Pharma sector gets new ISO tool for drug identification

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Por Elisabeth Gasiorowski-Denis
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With hundreds of thousands of prescription drugs on the market, the pharmaceutical sector faces an increasingly complex and risky challenge. Rapid growth in the number of available medications may be contributing to increased uncertainties. That is where the new ISO IDMP (IDentification of Medicinal Products) series comes in.


Up until now, there was no means of identifying medical substances on a global basis. This led to numerous challenges when adverse reactions to medicinal products were reported in one country and had to be interpreted by others. Greater co-ordination among drug regulatory authorities and increased transparency in reporting suspected adverse drug reactions was needed to improve current decision-making processes.

ISO IDMP is a collection of five ISO standards, which together form the basis for a system of unique, global identification of medicinal products. It is designed to enable cross-border healthcare delivery, particularly the exchange of electronic prescriptions and safe dispensation of prescribed medicinal products. IDMP will impact many key areas within a pharmaceutical company, from registration with an authority, research and development, to manufacturing, distribution and product safety.

Lisa Spellman, Director of Global Standards for the American Health Information Management Association (AHIMA) and Secretary of technical committee ISO/TC 215 on health informatics, believes the advent of IDMP is a globally significant event that will change the world. “One might have thought that IDMP already existed, but it did not. Now, thanks to ISO experts, IDMP will provide a structure and methodology to generate global product documentation that can be used by regulators and clinicians worldwide.”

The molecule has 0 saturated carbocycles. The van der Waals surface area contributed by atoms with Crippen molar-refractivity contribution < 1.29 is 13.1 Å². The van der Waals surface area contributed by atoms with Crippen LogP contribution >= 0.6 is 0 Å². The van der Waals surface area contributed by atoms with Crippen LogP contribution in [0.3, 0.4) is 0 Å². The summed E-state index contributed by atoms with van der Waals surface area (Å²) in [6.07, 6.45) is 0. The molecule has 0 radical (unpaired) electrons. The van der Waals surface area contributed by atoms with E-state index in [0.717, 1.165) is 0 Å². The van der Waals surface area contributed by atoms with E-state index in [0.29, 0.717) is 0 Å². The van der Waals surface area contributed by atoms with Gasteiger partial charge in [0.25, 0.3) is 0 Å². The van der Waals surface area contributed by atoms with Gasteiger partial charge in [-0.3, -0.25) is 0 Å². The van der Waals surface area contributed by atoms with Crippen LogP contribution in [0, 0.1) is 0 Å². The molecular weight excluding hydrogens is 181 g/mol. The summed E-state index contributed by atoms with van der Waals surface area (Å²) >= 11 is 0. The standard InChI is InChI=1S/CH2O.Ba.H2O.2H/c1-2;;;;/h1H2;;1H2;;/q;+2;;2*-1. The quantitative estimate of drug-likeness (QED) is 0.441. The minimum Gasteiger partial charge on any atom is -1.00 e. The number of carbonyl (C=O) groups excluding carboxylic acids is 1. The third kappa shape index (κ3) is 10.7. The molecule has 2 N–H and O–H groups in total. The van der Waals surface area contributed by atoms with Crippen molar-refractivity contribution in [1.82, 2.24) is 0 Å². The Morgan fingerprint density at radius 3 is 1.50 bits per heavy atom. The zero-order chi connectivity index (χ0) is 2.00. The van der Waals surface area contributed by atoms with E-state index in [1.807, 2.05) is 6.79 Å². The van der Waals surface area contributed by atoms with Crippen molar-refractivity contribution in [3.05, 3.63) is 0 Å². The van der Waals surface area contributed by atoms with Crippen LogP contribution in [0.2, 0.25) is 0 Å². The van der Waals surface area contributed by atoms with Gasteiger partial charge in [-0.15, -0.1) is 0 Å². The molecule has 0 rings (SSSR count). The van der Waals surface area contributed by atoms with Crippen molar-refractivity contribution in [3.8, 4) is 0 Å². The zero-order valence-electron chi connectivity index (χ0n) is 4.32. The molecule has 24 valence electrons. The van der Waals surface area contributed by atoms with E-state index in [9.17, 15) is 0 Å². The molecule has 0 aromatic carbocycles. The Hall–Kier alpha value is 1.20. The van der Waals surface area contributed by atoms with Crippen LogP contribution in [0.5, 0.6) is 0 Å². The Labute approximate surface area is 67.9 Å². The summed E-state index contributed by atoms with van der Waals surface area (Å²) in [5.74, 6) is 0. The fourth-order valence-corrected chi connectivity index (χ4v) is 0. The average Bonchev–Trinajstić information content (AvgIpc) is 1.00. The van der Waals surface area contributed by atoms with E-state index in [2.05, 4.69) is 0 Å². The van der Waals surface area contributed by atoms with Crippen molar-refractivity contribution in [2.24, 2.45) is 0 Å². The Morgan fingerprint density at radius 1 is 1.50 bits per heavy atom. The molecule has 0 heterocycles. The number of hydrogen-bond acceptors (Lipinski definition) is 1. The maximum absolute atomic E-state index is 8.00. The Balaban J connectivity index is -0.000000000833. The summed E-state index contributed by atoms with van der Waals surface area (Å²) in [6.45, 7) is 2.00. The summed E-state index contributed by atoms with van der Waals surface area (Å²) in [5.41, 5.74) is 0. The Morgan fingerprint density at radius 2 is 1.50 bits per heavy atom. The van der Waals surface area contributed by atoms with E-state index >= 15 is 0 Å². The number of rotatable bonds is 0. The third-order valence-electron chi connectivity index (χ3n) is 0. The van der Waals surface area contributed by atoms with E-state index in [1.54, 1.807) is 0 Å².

ISO IDMP aims to harmonize the way the pharmaceutical industry and all stakeholders refer to medicinal products – including the substances used in the manufacturing process. It applies throughout the medicine’s life cycle, from clinical trials through marketing and, eventually, discontinuation. It will not only support drug adverse event monitoring but clinical processes such as electronic prescriptions.

Dr Herman Diederik, one of the foremost experts on the subject, explains: “Implementation of the ISO IDMP standards will enable scientists around the world to collaborate by delivering high-value substance descriptions. It will become a reference document for scientists and IT experts alike, a kind of unique sum of intelligence and IT architecture.”

According to ISO, the standards will “specify definitions in terms for all data elements required to uniquely, and with certainty, identify medical products for human use”.

The five standards in the IDMP series include:

  • Substances – ISO 11238
  • Pharmaceutical dose forms, units of presentation, routes of administration, and packaging – ISO 11239
  • Units of measurement – ISO 11240
  • Regulated medicinal product information – ISO 11615
  • Regulated pharmaceutical product information – ISO 11616

The ISO IDMP standards are being adopted globally by health authority agencies and organizations such as the World Health Organization. The initiative has enjoyed cross-border support, with the regulatory authorities of US, Canada and Switzerland all publically committing to adoption at some point in the future and Japan, Australia, Russia and Iran all expressing at least some level of interest. The European Medicines Agency (EMA) has already mandated compliance by 1 July 2016.

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Elizabeth Gasiorowski-Denis

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